9 To be identified as a prophet was an honorable thing. But another Bible example shows that one’s dress could also link one up with that which is dishonorable. To attain a certain purpose, Judah’s daughter-in-law Tamar took off garments identifying her as a widow and put on a shawl and a veil and sat alongside the road. When Judah came along, the record says that “he at once took her for a harlot, because she had covered her face [with the veil].” Her dress gave her the appearance of a prostitute of that time.—Genesis 38:13-15.
10 Today, just as back then, the way we dress can link us up with certain classes of persons, even though we may not practice what they practice or believe what they believe. People assume that we at least sympathize with the class of persons who dress that way. Can we blame them?
11 Manner of dress distinguishes not only policemen, firemen or nurses; it also distinguishes people whose occupation is dishonorable. Today prostitutes seldom wear shawls or veils as they did in Canaan some three thousand five hundred years ago. However, their very revealing, suggestive clothing now points even more plainly to the profession they practice. Among men, those who favor revolt or radical political action have also worn distinctive styles, and so do some homosexuals. Do we want to be linked up with any of these? And if we dress like them and have problems as a result—as when trying to get employment or to qualify for certain privileges in a Christian congregation—should we be surprised?
WHAT SHOULD DETERMINE HAIRSTYLES
12-15. (a) What kind of hairstyles do you feel attract a lot of attention nowadays? Why do they? (b) What was the point of the counsel given at 1 Peter 3:3? (c) What does 1 Corinthians 11:14, 15 mean? How would you apply it to current trends? (d) If men imitate women in the way they wear their hair, what might this suggest to others?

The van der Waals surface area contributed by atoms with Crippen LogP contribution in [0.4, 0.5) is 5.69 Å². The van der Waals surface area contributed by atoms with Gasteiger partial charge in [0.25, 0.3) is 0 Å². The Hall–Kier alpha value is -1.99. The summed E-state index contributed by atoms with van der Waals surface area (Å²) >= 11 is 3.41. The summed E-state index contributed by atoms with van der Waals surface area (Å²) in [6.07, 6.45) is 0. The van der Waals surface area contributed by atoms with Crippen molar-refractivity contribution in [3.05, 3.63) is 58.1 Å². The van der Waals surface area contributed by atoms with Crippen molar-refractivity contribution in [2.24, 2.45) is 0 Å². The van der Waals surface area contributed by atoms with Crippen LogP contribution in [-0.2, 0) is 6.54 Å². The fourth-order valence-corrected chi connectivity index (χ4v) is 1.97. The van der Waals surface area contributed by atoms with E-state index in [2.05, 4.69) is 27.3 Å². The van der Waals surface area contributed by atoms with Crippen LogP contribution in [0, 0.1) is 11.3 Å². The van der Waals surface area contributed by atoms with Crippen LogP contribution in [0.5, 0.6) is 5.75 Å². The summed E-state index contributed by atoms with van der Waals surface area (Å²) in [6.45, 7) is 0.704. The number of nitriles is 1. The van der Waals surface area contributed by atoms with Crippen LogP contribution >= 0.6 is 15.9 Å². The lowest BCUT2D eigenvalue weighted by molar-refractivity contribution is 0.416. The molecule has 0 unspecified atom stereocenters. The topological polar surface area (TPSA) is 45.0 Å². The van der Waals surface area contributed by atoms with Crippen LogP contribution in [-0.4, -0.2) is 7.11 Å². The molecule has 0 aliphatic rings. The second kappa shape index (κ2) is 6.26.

12 There are many styles in which you can arrange your hair. Down through the centuries, hairstyles have varied from country to country and from one period to another. Does it make any difference which hairstyle you choose? Yes, it does. Human pride has sometimes produced very extreme hairstyles. For this reason the apostles Paul and Peter found it necessary to counsel Christian women not to be extravagant or to put too much importance on hairstyles. Peter wrote: “Do not let your adornment be that of the external braiding of the hair and of the putting on of gold ornaments.”—1 Peter 3:3.
13 In recent years, however, the hairstyles of young men—especially very long hair and long sideburns—have drawn particular attention. Yet, didn’t men in Bible times generally wear their hair longer than is customary in most lands today? Undoubtedly they did. But something else is equally certain. What? That men’s hair was still consistently shorter than that of women. That is why the apostle Paul could write to the congregation at Corinth, Greece, and say: “Does not nature itself teach you that if a man has long hair, it is a dishonor to him; but if a woman has long hair, it is a glory to her?” (1 Corinthians 11:14, 15) How does “nature” teach us this?
14 For one thing, among wavy-haired peoples, such as the Semites and Europeans to whom Paul was writing, there is usually a significant difference in the length that men’s and women’s hair will naturally grow. In most cases, the length is naturally shorter for men. At the same time, people have generally recognized that it is the “natural” thing—the proper and fitting thing—for men to cut their hair to a moderate length, shorter than that of women. For a man or a boy to wear his hair so that he looks like a girl is not natural. Rather, it is typical of an age (and lands) where homosexuality is on the increase. And the Bible shows that homosexuality is “contrary to nature,” both unfitting and detestable in God’s sight.—Romans 1:26, 27.